There are artists who do not want to be similar to others. The world-famous artist Andriy Kulagin belongs to them. He is a painter and graphic artist, boldly experimenting with color and form, working in the genre of landscape, still life and portrait. His work is disturbing the imagination, helping to feel the world brighter and deeper.
Now the paintings of the artist are decorating private collections and galleries of Austria, Australia, Great Britain, Germany, Italy, Libya, the Netherlands, Poland, USA, Slovakia, France, Russia and Ukraine. His portrait of Pope John Paul II is in the gallery of the Vatican Library, along with the works of Raphael and Titian. He has held more than a hundred personal exhibitions in Ukraine, Poland, Czech Republic, France and Italy.
On April 17, the personal exhibition of the artist was solemnly opened in the Art Gallery of the Palacer of Culture and Arts. It presents 29 paintings.
Andriy Kulagin is not a stranger in our university. For four years he has been in charge of the studio of painting and graphics “PCA Harmony”, which, by the way, recently took first place in the city review-competition of folk art among such studios in Kyiv. Consequently, along with artistic talent, A.Kulagin, undoubtedly, has a pedagogical one.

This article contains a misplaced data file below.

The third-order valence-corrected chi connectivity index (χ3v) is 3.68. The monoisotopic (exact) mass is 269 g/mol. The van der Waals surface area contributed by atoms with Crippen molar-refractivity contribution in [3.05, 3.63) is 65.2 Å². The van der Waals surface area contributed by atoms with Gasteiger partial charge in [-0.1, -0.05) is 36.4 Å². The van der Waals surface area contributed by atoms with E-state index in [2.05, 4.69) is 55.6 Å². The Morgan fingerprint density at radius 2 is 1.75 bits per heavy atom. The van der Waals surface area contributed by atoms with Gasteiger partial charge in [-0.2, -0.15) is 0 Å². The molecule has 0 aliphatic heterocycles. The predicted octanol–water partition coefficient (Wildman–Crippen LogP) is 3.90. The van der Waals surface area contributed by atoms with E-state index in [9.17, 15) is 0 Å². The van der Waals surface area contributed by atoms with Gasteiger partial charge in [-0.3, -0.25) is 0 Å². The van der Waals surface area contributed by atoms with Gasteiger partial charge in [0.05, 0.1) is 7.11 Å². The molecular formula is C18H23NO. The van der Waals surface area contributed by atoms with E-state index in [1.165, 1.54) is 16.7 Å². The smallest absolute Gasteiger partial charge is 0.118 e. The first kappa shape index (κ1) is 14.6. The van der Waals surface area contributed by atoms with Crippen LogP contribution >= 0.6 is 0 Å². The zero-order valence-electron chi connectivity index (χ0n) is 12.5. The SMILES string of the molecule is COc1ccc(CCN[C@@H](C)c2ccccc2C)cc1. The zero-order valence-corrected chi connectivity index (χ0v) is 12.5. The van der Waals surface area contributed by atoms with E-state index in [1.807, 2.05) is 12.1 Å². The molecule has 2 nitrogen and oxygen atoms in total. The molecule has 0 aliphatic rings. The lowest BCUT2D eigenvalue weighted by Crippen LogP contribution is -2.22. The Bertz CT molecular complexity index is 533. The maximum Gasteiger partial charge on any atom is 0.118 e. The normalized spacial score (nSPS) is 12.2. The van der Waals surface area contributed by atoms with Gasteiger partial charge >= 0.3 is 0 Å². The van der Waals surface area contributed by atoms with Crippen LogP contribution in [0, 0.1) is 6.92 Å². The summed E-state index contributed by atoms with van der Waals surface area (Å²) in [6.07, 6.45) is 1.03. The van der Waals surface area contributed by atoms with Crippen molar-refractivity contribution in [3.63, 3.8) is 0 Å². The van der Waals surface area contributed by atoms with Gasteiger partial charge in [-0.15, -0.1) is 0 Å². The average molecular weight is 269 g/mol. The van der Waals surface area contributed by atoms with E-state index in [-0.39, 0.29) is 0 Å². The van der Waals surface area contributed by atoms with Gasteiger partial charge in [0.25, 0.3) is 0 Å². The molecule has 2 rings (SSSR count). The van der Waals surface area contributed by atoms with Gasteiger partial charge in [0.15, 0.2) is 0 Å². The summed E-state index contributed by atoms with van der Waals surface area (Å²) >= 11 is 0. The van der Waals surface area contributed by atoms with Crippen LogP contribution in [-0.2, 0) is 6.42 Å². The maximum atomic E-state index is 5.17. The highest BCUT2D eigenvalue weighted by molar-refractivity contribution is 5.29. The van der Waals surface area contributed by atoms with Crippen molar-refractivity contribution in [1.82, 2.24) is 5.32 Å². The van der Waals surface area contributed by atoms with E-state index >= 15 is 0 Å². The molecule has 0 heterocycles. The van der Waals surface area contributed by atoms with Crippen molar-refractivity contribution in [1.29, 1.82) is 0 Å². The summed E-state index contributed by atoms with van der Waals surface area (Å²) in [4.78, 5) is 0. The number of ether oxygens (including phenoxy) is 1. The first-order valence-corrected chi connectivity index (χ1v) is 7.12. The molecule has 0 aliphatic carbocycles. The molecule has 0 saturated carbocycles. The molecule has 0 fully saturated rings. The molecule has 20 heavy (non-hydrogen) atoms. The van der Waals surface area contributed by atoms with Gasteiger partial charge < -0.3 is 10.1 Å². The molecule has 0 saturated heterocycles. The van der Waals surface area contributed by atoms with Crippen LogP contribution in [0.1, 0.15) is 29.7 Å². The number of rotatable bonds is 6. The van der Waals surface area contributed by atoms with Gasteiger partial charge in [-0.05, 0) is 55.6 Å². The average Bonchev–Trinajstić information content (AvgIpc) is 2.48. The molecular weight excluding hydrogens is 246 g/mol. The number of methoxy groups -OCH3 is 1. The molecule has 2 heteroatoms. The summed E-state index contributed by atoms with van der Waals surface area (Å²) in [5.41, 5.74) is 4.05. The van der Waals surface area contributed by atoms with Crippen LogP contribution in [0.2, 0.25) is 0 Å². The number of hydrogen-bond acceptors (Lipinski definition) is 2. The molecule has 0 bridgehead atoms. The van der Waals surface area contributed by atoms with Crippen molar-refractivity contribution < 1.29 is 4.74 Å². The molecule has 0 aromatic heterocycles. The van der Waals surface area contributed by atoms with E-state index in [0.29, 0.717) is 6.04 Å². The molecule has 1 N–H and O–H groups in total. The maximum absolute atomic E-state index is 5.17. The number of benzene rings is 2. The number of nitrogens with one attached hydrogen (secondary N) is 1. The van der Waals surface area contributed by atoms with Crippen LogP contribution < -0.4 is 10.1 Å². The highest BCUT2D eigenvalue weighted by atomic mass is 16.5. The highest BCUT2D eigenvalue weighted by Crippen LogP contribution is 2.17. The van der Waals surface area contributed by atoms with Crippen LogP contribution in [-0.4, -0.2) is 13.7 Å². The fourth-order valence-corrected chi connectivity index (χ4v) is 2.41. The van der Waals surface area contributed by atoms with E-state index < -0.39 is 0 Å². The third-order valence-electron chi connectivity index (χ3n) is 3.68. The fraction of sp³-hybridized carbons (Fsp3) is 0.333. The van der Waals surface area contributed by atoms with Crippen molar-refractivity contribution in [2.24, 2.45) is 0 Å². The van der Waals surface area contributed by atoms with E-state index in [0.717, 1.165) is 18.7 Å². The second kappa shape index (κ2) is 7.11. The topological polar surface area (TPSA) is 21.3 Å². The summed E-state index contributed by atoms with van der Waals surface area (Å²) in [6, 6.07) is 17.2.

The artist is often asked: why he spends so much time in the studio, as it may hurt the creation process. “For me, teaching students is a great blessing, I share with them knowledge, experience and ideas,” says the artist. “Sometimes people come to the studio with zero training, and after a while they start to write paintings that are not inferior in quality to the professional”. “Everyone has a dream, our studio is for those who wanted to paint, paint paintings, it's a great dream to engage in creativity, because we are like the Creator in our work, and I often see the joy that students experience in painting when their designs are realized on paper or canvas”.
Bright canvases and graphic representations presented at the exhibition do not have the names of the signatures. The author believes that the impression-fantasy of the audience, not scattered by submissions, will be more free and deep.
The exhibition will last until May 17.